It’s never easy to quote values for cars this old, so we’ll concentrate solely on the 2.8i. Although bangers are available for £500, if you’re prepared to fork out around £1,800 you will, with perseverance, net a decent 1983 vintage car. Many owners retrofit the late model’s seven spoke wheels, as the early ‘pepperpot’ alloys were never particularly durable. 280 and Brooklands models start at around £4,000 and run well into the realms of silly money depending on how well looked after they’ve been. One 323-mile Brooklands model recently fetched £18,000! You may need car finance for that one! First and foremost, if you’re after a 280 or a Brooklands model, i.e. those that have become collectable, make sure you’re not being sold a pup. Fakes do exist and unscrupulous spanner jockeys can easily lever the prices up by a few thousand with the help of a bit of insider knowledge. Only 1038 Brooklands models were ever produced, so if the chassis plate looks doubtful, walk away. If not, make a note of the chassis number and check it against published identification tables. Check your Capri for rust. The front suspension mounting points, the welded front wings, the A –pillar at the base of the windscreen, the door skins and the monocoque sill sections are all especially prone to metal moth. The inner wheel arch and fuel filler neck can also succumb. The exhaust is quite a costly item, so check that it’s OK. Look for leaks on the rocker cover, the power steering rack gaiters, and the differential. Jack the car up and check for excess play in the steering and wheel bearings, but make sure you don’t jack onto the base of the McPherson strut. An old engine will sound noisy at the head and will smoke badly, especially on the over-run, the tired valve guides letting oil leak into the combustion chambers. The 3.0-litre engine suffers from piston slap and a distinctive rumble from the bottom end when it’s on its way out. The early 2.8i models often suffered high-speed misfires due to a fault in the Bosch fuel injection system. Interiors were surprisingly hardwearing and many keen owners have treated their steeds to a re-trim. The half-leather trim of the 2.8i has proved very durable, certainly far better than the surprisingly feeble Recaro seats that were fitted to the earlier S models. Remember to take the car for a good, long test drive. Good luck. Every car nut owes it to themselves to own a Capri at some point in their life. A clean 2.8-litre model offers outrageous fun per pound. Besides, if somebody sneers, just assume they’ve never heard of post-modernism. And then cover them in a fine blue mist of Duckams Hypergrade.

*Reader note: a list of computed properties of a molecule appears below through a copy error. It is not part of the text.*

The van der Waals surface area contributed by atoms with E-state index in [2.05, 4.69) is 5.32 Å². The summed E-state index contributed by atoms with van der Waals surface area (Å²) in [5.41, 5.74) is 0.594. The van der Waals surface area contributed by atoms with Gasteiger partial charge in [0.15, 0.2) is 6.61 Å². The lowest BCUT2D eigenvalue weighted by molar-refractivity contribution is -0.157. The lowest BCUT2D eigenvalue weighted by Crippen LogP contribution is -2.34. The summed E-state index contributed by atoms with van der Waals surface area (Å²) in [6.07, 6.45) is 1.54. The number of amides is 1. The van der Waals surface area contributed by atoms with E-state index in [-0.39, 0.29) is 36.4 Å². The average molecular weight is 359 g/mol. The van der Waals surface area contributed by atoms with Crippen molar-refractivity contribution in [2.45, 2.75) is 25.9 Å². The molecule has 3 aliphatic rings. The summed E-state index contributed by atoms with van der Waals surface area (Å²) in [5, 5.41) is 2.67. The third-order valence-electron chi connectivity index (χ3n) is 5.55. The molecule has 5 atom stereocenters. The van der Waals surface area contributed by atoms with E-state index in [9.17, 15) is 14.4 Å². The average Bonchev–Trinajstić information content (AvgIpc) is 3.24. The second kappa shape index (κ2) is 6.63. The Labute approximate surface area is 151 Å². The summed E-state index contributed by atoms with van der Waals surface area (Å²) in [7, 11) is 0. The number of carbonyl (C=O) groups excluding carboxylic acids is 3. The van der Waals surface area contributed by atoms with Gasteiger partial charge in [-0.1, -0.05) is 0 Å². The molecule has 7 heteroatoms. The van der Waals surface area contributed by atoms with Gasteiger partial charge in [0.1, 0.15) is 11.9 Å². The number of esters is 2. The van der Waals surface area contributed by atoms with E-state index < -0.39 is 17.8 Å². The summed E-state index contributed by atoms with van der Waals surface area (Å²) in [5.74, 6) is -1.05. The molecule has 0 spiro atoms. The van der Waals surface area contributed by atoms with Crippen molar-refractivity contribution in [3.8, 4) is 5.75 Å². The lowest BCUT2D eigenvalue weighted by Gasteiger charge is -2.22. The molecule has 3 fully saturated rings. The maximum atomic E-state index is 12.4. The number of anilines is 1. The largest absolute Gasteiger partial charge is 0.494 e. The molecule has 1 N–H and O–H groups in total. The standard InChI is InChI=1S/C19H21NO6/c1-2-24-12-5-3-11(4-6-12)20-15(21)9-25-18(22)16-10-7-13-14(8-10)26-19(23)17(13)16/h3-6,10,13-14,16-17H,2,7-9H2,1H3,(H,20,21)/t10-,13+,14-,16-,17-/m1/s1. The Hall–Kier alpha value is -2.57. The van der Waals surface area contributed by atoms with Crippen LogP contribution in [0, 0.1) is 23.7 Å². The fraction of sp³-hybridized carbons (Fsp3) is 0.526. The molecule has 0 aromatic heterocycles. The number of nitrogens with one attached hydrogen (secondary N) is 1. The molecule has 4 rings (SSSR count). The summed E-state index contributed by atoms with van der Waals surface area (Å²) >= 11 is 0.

Capri spares prices are more a case of who you know rather than what you know. Fire up your web browser, locate your local Capri club and post a wanted ad. Alternatively, go to a meeting and be prepared to haggle hard!

The fact that you can still buy renovated Capri track cars with monster American V8 engines should give you a clue as to the enthusiast nature of a Capri. The basic cars were, admittedly, little more than Cortinas in drag, but the 2.8-litre models were a real handful. The live rear axle led to some ‘entertaining’ wet weather handling. If you’ve been brought up on a diet of traction control, anti lock brakes and stability control systems, a Capri 2.8 will be something of a shock. Able to hit 60mph in 7.8 seconds and continue on to 130mph, it’s a quick car even by today’s standards.